Tag Archives: angling

Caviar Dreams

Years ago – I probably was about sixteen, give or take a year, so literally half my life ago – I went fishing with my Dad, and – much to my shock – caught a catfish.

Now. I am not particularly fond of catfish. The texture is… weird… (Maybe that’s just the one I caught, or maybe it has to do with the body makeup of cartilage fish versus that of boned fish like the bass and trout and similar that I was used to) and I understand why then get done up in Cajun spice at the grocery store. :-\

However. The catfish I caught had a belly full of gleaming orange eggs (to this day, when I imagine what “orange” would taste or smell like, the fishy scent of those eggs rises in my mind – way more than tangerines or clemintines do, funilly enough…).
I felt slightly terrible, having caught a girl and, thus, kept her from bringing more catfish into the world. Like I’d just wasted a few thousand fish right there. At the same time, though, I wondered if you could eat them.

I didn’t eat them. Not then. But it’s a question that’s come back to me many times over the years – even more-so after I discovered Sushi and the Masago and tobiko that decorate maki like little red and orange jewels, popping so perfectly on your tongue. (Love ’em!)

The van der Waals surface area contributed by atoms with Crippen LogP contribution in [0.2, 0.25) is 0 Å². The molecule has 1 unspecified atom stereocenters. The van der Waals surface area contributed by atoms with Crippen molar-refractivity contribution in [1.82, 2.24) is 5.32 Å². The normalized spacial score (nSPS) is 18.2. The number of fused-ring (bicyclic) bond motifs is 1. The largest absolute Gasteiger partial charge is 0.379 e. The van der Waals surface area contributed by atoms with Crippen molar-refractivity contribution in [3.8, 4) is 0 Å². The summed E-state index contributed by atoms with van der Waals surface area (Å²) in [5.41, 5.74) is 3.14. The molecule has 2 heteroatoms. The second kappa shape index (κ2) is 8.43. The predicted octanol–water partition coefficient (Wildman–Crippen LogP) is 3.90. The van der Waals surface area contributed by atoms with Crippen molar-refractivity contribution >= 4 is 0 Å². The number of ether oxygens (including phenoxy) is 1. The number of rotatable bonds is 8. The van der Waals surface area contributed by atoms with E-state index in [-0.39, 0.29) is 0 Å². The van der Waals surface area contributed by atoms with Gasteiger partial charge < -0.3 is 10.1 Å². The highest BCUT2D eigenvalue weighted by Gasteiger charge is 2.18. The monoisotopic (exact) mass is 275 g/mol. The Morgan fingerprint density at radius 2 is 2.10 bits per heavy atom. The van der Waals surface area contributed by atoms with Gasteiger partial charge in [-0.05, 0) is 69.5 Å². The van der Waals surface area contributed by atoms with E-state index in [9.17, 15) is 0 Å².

So, with fishing season Actually Here (fishing license, er, still to be obtained, mind you…), and having just read a couple of posts about trout caviar over at Starving Off the Land, I thought I’d do some poking around.

What I turned up were the following how-to posts on brining your own fisheggs:

Curing Salmon Roe (from The Homebrew Chef)
How to Make Caviar (from Hunter, Angler, Gardener, Cook)

So. Now I know. If, over the coming summer, I somehow manage to catch myself a brown trout full of eggs, I’ll know what to do with the eggs. 🙂

Meliad the Birch Maiden.

Crafting Mission: Accomplished!

So it’s been radio silence for the past couple of days – big suprise. I’ve been up to my eyeballs in celebratory stuff and have been away from the computer. However. Friday’s annual Solstice Shindig went beautifully (a small, but significant, crowd full of people I like who mix well together). There was, as per usual, far too much food. Consequently, my Ghost and I are going to be eating like queens for the next week or so. (Tonight, we’re having shrimp alfredo, for example) and – even without the wine we got as gifts – we should be fiiiiiiiiiiiiiiiiiiiiine for wine-with-dinner for the next… 6-8 weeks? So that’s just dandy. 🙂

My relatives liked their gift baskets – spicy peach-apricot chutney, balsamic fig chutney, apple-red-wine jelly (glaze), apple spice jelly (glaze), cranberry curd, pumpkin-seed-butter fudge (the kind you make with condensed milk), Winter Queen cookies, and chocolate-ginger drops, plus vanilla-orange soap and beeswax candles (one per household, granted, but still). It also appears that everybody liked their knit-wear, so YAY! 😀